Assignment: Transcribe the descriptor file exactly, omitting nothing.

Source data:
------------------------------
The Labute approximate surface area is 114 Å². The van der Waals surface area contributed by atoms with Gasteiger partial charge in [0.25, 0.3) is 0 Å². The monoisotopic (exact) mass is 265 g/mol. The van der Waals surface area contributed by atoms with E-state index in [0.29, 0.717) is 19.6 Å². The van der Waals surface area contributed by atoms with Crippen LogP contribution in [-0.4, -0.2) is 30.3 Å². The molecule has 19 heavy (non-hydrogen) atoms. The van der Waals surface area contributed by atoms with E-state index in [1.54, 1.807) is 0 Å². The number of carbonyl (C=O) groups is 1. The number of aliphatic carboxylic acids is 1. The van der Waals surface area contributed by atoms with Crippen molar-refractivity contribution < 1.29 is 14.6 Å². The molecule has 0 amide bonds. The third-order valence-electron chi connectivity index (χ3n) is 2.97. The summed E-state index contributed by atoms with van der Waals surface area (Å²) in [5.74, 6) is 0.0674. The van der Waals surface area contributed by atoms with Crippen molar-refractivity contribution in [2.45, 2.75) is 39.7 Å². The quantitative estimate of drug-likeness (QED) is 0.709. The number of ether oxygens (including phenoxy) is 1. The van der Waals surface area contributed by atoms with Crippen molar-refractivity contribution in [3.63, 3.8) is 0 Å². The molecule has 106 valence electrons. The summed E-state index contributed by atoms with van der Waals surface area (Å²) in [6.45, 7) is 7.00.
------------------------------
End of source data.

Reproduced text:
The Labute approximate surface area is 114 Å². The van der Waals surface area contributed by atoms with Gasteiger partial charge in [0.25, 0.3) is 0 Å². The monoisotopic (exact) mass is 265 g/mol. The van der Waals surface area contributed by atoms with E-state index in [0.29, 0.717) is 19.6 Å². The van der Waals surface area contributed by atoms with Crippen LogP contribution in [-0.4, -0.2) is 30.3 Å². The molecule has 19 heavy (non-hydrogen) atoms. The van der Waals surface area contributed by atoms with E-state index in [1.54, 1.807) is 0 Å². The number of carbonyl (C=O) groups is 1. The number of aliphatic carboxylic acids is 1. The van der Waals surface area contributed by atoms with Crippen molar-refractivity contribution < 1.29 is 14.6 Å². The molecule has 0 amide bonds. The third-order valence-electron chi connectivity index (χ3n) is 2.97. The summed E-state index contributed by atoms with van der Waals surface area (Å²) in [5.74, 6) is 0.0674. The van der Waals surface area contributed by atoms with Crippen molar-refractivity contribution in [2.45, 2.75) is 39.7 Å². The quantitative estimate of drug-likeness (QED) is 0.709. The number of ether oxygens (including phenoxy) is 1. The van der Waals surface area contributed by atoms with Crippen molar-refractivity contribution in [3.63, 3.8) is 0 Å². The molecule has 106 valence electrons. The summed E-state index contributed by atoms with van der Waals surface area (Å²) in [6.45, 7) is 7.00.